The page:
Explaining why she would not seek a Section 30 order at the moment, she pointed to the Prime Minister’s insistence that she would refuse any such request – and said the current Conservative Government may “soon be out of office”, and that she would prefer to wait for “an appropriate point”.

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Sturgeon’s comments were seen as a suggestion she might hold off to see if there was a General Election and the possibility of a Labour government, which could be more ready to grant the referendum powers to Holyrood.

In September last year, Labour leader Jeremy Corbyn said he would “not rule out” granting a Section 30 order if he became prime minister, but said he would “decide at the time” what to do if Sturgeon asked for one.

There have also been suggestions the SNP could prop up a minority Labour government at Westminster following an election with the condition for their support being the granting of powers to Holyrood for an independence vote.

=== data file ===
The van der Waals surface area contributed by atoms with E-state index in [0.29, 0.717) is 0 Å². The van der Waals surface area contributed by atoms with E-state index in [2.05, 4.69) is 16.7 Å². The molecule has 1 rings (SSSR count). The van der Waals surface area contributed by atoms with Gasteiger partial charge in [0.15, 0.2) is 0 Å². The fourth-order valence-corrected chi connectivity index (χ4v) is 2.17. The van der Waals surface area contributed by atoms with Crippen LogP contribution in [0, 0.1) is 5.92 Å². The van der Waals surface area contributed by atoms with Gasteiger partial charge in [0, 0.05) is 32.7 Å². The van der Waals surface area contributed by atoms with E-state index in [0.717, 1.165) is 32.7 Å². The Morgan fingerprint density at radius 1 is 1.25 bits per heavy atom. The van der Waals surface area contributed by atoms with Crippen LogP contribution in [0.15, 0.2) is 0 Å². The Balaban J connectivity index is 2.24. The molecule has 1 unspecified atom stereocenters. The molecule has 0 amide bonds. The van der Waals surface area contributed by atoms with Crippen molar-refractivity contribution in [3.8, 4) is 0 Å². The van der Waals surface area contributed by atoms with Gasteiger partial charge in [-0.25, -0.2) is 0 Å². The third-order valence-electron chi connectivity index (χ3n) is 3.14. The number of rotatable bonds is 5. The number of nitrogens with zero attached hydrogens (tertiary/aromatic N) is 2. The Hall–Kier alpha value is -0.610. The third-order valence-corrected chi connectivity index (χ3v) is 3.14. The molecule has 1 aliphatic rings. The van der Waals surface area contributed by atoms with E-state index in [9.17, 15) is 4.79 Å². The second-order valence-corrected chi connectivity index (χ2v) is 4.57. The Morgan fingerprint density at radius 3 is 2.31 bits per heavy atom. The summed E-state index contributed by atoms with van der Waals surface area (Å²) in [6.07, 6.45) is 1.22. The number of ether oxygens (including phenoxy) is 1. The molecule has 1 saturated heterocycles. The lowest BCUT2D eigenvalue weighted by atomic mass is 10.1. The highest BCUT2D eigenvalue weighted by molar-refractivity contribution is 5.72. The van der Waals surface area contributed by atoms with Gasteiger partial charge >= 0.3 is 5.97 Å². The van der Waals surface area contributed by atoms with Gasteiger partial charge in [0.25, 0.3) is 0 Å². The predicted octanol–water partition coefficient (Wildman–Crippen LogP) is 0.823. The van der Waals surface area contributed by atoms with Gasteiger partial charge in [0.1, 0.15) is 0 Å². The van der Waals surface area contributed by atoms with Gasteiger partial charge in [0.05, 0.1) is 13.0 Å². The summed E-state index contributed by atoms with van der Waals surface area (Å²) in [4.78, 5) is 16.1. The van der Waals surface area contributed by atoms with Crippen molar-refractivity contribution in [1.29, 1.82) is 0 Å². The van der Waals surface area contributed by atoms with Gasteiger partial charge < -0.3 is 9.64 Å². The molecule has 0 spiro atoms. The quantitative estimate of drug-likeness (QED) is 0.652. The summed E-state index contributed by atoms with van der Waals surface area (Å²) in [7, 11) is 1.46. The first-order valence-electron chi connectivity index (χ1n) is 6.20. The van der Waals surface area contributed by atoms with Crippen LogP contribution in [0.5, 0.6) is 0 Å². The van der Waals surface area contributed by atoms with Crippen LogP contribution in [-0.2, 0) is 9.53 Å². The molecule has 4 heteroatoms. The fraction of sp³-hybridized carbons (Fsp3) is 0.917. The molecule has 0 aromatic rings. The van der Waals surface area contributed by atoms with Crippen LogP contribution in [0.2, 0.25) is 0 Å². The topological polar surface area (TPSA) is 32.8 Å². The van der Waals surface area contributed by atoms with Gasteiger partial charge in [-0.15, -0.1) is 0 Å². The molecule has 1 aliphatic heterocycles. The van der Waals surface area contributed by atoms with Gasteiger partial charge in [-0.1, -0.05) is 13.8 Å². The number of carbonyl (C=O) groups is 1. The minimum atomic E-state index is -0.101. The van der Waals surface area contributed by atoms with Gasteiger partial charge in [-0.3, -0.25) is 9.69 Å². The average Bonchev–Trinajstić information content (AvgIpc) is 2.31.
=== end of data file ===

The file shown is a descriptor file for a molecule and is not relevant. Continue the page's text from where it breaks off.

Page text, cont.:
Setting out her Government’s course of action, Sturgeon said: “I confirm that the Scottish Government will act to ensure that the option of giving people a choice on independence later in this session of Parliament is progressed.

“We will shortly introduce legislation to set the rules for any referendum that is, now or in the future, within the competence of the Scottish Parliament. We will aim for the legislation to be on the statute book by the end of this year.